Many dynasty championships are won with quick thinking and more times than not with a great deal of research. I get excited each year during bowl season, perhaps it’s the optimism in the air as a few good prospects that go under the radar can make all the difference in the world to building a competitive fantasy squad of tomorrow. Most of the players below I am seeing for the first time, unless I indicate otherwise in their individual write-ups. Here are some of the players I watched during the December 17, 2016 bowl games:
RB Kareem Hunt, Toledo:: This wasn’t my first time watching this back thankfully due to #MACtion on ESPN (I’m a Bowling Green alumni). Hunt was in the mix to declare last season, but continued to impress in 2016 growing as a receiving threat while regressing as a scorer. The talented runner had a good night showing burst alongside smooth, slicing movements with almost 150 total yards adding two touchdowns in a losing effort. At 6’ 1” 225 lbs, the senior Rocket back uses his pad level well combined with power and good vision especially in short yardage situations. He runs with quick feet and balance along with spins that make him hard to bring down on first contact. There are very few runs that he doesn’t keep his feet chopping and falls forward for additional yardage. Unlike most backs his size, Hunt is great in space and is a complete back who can catch and pass block well. There are many talented backs this year and Hunt might be the one with the lowest profile that could become a starter in year one.
RB Elijah McGuire, UL-L: Southern style football can be a treat and McGuire brought some flavorful play in his bowl game finishing with 106 combined rushing and receiving yards on 18 touches. He runs a bit too upright and doesn’t always finish his blocks (rushing and passing) well; however, this young man keeps fighting for extra yardage and never gives up on a play. Once again I saw his Rashard Mendenhall-esque move of turning his back to the defense while trying to hack squat for additional yardage (never give anyone a free shot to smash you in the kidneys!). McGuire has quick feet that allow him to start and stop with ease while letting defenders fly right by him. The back is a dangerous open field runner/punt returner, because he is slippery, uses spins and stiff-arms to create space. I thought his jump cut needed some work, but once he masters that aspect, his lateral agility should be even better. The senior Cajun reminded me a lot of Jerick McKinnon in style, but is a bit skinnier than the Viking back. His soft hands and ability to snare the ball in stride might get him a third down back role to begin his career at the next level.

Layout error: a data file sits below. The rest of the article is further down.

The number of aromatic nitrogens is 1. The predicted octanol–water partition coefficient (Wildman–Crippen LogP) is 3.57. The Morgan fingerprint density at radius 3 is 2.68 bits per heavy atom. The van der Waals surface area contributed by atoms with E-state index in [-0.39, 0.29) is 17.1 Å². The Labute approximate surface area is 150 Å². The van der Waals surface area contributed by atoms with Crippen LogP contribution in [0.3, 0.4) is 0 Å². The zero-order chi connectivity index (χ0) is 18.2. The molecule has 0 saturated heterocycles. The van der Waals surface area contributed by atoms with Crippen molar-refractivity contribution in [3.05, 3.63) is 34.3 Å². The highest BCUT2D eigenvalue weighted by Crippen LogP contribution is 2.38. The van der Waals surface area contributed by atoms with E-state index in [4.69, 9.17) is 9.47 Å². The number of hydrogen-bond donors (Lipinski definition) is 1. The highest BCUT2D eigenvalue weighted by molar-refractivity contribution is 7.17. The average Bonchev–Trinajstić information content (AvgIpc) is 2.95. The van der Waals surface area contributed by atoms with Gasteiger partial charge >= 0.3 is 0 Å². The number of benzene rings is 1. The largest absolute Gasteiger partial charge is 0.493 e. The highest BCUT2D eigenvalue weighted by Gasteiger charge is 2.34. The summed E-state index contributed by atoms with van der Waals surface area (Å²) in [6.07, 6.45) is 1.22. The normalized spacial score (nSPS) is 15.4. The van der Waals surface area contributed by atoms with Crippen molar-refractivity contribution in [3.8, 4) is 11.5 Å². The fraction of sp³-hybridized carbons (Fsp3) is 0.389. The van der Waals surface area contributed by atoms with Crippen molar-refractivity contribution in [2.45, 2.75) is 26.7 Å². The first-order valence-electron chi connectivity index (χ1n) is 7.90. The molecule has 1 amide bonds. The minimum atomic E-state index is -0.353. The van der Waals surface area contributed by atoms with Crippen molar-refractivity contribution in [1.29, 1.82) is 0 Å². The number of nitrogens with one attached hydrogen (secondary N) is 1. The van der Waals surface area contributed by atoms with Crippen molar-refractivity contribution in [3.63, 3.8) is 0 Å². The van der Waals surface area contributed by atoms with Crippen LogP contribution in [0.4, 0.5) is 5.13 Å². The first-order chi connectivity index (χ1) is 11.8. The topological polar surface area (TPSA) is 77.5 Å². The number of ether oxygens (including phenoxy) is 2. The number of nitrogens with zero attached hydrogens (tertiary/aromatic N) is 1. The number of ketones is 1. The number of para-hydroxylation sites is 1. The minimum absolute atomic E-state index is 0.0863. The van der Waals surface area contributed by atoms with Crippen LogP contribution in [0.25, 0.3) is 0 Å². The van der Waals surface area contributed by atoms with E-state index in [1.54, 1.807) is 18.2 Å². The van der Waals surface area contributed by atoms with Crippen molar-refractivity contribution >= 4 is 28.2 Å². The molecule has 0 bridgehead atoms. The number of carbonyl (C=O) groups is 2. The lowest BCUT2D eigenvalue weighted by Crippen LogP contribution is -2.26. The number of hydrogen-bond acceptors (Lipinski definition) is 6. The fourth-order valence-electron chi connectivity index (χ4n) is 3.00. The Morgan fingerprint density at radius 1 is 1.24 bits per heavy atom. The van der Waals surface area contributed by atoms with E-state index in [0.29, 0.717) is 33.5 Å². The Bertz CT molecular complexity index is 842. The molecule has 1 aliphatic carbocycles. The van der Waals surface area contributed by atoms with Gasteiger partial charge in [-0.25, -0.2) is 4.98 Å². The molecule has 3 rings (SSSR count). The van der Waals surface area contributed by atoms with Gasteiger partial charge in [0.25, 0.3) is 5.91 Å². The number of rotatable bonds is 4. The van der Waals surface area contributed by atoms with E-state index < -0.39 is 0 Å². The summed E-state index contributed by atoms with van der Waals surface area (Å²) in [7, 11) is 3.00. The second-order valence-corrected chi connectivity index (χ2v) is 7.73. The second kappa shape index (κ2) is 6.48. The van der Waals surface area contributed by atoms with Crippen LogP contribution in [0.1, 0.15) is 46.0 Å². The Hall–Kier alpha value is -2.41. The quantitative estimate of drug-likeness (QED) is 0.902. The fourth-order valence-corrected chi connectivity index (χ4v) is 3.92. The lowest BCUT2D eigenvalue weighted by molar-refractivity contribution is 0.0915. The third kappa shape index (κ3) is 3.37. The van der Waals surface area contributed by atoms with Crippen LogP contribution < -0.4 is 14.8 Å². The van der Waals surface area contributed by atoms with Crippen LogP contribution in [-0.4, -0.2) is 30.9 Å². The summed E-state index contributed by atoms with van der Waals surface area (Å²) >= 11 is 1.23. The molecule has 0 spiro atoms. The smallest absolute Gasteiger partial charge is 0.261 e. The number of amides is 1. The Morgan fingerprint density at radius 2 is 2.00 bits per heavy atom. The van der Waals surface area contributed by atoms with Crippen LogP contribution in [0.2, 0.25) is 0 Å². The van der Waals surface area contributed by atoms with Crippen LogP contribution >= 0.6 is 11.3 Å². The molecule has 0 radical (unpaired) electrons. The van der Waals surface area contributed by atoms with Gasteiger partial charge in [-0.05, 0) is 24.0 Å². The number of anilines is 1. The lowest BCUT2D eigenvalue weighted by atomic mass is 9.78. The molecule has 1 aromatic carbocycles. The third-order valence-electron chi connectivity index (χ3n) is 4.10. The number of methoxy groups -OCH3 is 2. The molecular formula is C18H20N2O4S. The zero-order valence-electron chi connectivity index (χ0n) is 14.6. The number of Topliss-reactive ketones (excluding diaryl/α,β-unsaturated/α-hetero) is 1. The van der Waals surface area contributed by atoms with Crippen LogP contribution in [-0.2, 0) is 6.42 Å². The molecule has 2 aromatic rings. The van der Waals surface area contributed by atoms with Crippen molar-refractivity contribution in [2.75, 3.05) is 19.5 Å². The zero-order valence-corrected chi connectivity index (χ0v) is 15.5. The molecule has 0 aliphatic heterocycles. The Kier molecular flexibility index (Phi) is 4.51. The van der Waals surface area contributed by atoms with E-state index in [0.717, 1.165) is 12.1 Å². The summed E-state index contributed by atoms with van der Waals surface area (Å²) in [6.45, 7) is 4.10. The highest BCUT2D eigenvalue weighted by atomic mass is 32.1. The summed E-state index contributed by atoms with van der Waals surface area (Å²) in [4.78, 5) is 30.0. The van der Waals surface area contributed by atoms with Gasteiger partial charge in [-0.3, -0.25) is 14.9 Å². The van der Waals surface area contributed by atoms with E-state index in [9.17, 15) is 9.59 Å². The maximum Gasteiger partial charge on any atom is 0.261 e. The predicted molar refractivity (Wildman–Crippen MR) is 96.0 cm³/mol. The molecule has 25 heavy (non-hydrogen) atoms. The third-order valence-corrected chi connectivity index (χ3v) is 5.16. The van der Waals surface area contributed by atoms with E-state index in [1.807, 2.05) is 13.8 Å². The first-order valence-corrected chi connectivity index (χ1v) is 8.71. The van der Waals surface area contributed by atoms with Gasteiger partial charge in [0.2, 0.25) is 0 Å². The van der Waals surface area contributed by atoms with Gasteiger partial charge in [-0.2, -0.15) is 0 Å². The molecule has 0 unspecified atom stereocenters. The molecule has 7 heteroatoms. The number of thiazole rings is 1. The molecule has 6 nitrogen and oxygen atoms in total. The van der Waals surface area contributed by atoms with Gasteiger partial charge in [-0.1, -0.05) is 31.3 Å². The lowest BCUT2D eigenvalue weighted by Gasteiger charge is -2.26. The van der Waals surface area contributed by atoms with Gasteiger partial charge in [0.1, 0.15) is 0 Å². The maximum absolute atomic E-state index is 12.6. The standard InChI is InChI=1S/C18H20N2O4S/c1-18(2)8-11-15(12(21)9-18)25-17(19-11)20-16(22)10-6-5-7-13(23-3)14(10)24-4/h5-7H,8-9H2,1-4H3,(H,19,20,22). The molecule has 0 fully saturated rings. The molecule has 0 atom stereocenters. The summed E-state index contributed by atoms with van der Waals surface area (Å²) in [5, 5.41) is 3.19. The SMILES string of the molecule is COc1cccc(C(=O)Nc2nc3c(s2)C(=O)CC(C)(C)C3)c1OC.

LB Calvin Munson, SD State: There were a few things to like about his play. Munson came up with a timely interception while seeing the field well and sacked Greg Ward Jr coming from the outside. The backer also played well against the run. I thought Munson had tight hips that might limit him to a two down thumper role at the next level. He left his feet a lot launching himself towards ball carriers and missed often. A lot will depend on which NFL team drafts him and of course more film review.
RB Donnel Pumphrey, SD State: On the way to setting the FBS career rushing yardage record, Pumphrey impressed me much in the same way San Jose State’s Tyler Ervin (Texan’s 2016 fourth pick) did last season. The diminutive runner was not very effective in short yardage situations and usually got pulled near the goal line. Although, he did use a mean stiff-arm and always fell forward. I did not see a lot of power in his juiced up legs and he relies too much on runs to the edge in order to grab real estate. Pumphrey is a slippery runner with great burst, who needs a seam that will allow him to run to daylight. The back has bouncy feet and spin moves that allow him to change directions quickly with his great combination of balance and acceleration. He has loose hips that allow him to wiggle away from a lot of trouble. I did not see him pass block, but the runner has soft hands including a spectacular jumping one-handed catch near the sidelines at the ball’s highest point. San Diego State split him out wide occasionally.
TE Michael Roberts, Toledo: The mountain of a man (6’ 5” 270 lbs.) had a somewhat quiet night with only two targets, but Roberts made the most of those by snaring both. The first catch was for a fifteen yard touchdown where he just swatted away a defender on the way to the end zone. The score was his sixteenth of the season. He looks a lot like former Spartan, now Miami Dolphin Dion Simms with his ability to get used as a blocking H-back. I noticed him taking a few plays off, but in the right offense he could be a red zone monster.
QB/WR Greg Ward Jr, Houston: This athlete had a rough day passing with four interceptions, so it’s for the best that he will probably not be a signal caller at the next level. Ward looked very “Randall Cobb-esque” to me aka a smooth, athletic runner in space. He trusted his feet to create more time in the pocket and found seams to run to daylight. This college quarterback is a former receiver and punt returner, who should make his impact felt more in a non-throwing role at the next level.
Thanks for reading. I will continue to discuss my bowl observations with you throughout the next few weeks, so keep checking the site for more content. You can also follow me on Twitter @AndrewMiley.